I have always enjoyed to ride a bicycle. It is free, it gives me a little exercise and it makes me explore my city much better. However, in Chiang Mai I have started to wear a mask when riding my bicycle. Air in Chiang Mai is very bad and sometimes (depending on the season and weather) it is hard to breathe, even though the city is located in the middle of nature. This has encouraged me to rethink my way of transportation. When travelling, taking a plane is often unavoidable. But now, I will rather take my bicycle than my motorbike – even when it is hot. If possible, I will rather take the train than the plane – even though it takes longer. As I enjoy breathing fresh air and riding by bicycle without a mask, I felt that I should adapt my way of transportation.

Why I use organic cleaning and body products

Many times when I have travelled, I saw locals (and tourists) soaping themselves in rivers, lakes and seas, leaving behind them a puddle of foam. I saw water evacuations spilling used water right into the nature. I have been to a beautiful lake in Guatemala which is – how I learned afterwards – completely polluted and close to die. I have been to waterfalls in Thailand which could have been mistaken for foam parties. I realised after one month that the used water of our house in the middle of Chiang Mai, goes directly into our garden. This is when I decided to use organic cleaning and soaping products. My house, my laundry and myself have never been cleaner.

Why I started being a humanitarian

I am not only concerned by nature, but also by other humans. When travelling to Western Africa, Central America and South-East Asia, I have not only seen stunning nature, but I have met amazing people. Some of them helped me and some of them needed help – sometimes both at the same time. Lesly and I have created Omakua in order to support persons, families and villages in particular needs. This is my way of giving back to the people whose countries I enjoy travelling through. Travelling and being immersed into different cultures also made me more tolerant and sensitive to other people’s problems. Sometimes it is difficult to understand and accept a local tradition and I have to admit that I have come around traditions I do not personally approve of. But everybody and everything on this planet is unique – humans, animals and plants – and everybody and everything deserves a place to live safely and happily. For me it is differences which make our planet so special and enjoyable.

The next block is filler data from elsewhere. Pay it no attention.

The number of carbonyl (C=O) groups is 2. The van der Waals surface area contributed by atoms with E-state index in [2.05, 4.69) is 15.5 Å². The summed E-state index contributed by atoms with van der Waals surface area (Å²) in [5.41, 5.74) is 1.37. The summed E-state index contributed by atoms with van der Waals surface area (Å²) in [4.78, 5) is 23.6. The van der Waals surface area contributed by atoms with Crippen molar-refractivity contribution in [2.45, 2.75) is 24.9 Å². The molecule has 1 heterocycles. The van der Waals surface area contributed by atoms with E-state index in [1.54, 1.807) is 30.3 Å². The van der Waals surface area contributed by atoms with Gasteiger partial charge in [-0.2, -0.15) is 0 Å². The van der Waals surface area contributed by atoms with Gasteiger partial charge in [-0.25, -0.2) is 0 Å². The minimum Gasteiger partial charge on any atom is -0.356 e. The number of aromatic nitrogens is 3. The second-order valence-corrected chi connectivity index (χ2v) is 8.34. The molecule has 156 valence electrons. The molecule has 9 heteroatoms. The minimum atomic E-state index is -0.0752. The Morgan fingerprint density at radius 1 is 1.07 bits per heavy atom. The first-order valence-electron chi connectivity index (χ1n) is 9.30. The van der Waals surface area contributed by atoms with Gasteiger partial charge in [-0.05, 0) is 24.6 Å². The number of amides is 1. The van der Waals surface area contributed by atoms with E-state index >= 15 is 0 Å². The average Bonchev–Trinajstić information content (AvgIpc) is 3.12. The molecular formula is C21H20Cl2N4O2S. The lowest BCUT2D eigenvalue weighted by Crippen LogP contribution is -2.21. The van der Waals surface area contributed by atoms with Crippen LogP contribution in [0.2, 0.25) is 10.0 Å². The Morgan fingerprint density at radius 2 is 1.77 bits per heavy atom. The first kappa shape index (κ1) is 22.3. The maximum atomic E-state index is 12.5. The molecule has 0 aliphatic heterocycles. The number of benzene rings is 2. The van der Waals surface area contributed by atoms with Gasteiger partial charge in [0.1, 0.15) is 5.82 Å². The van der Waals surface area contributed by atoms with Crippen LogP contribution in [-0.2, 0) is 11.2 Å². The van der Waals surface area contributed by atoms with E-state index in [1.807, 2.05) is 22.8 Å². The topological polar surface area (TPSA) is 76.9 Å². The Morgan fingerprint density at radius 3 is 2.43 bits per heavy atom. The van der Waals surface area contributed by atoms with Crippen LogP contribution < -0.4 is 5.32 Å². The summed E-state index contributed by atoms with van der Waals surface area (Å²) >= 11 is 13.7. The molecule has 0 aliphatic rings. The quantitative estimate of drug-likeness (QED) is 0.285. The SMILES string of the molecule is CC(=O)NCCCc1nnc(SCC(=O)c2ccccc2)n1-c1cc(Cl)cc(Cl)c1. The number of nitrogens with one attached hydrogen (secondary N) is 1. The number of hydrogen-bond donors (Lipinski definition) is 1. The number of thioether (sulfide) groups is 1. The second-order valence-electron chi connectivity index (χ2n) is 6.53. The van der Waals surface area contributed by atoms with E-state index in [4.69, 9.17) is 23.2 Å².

Why I am much happier like this

When I started exploring the world, my way of travelling was different from how it is now. All the experiences made me understand things, and I think that travelling has made me a better person. It is not only travelling and the amazing things I see that make me happy. It is also the values I have acquired through travelling. It has been a process and I am sure that I have not reached the end of it.

Sustainable tourism with Laetitia

This week we have decided to write an article about Laetitia Bisiaux, a young French woman we have met in Chiang Mai.
Laetitia has been in Thailand for two years. She has got enrolled with an organisation which aims at the protection of gibbons which disappear from Thai forests due to the destruction of their habitat and illegal poaching. The project is super interesting and if you want to learn more about it you can visit the organisation’s website.

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The reason why we have decided to write an article about Laetitia is however not her commitment to gibbons, but a second project she is currently enrolled with and which aims at the establishment of sustainable tourism in a village one hour from Chiang Mai. The project is called Active Conversation Travel (ACT) and has been established in a Thai-French cooperation. Laetitia is currently creating a guest house and will propose responsible tourist activities in cooperation with the village dwellers.


The project aims at developing the local community with the creation of jobs, the preservation of the forest and the respect of local traditions and the conservation of nature. Thus, Laetitia will propose activities in cooperation with the local population like cooking schools, workshops on the cultivation of local fruits and vegetables and on Thai traditions like boxing, but will also offer activities like planting trees, hiking etc.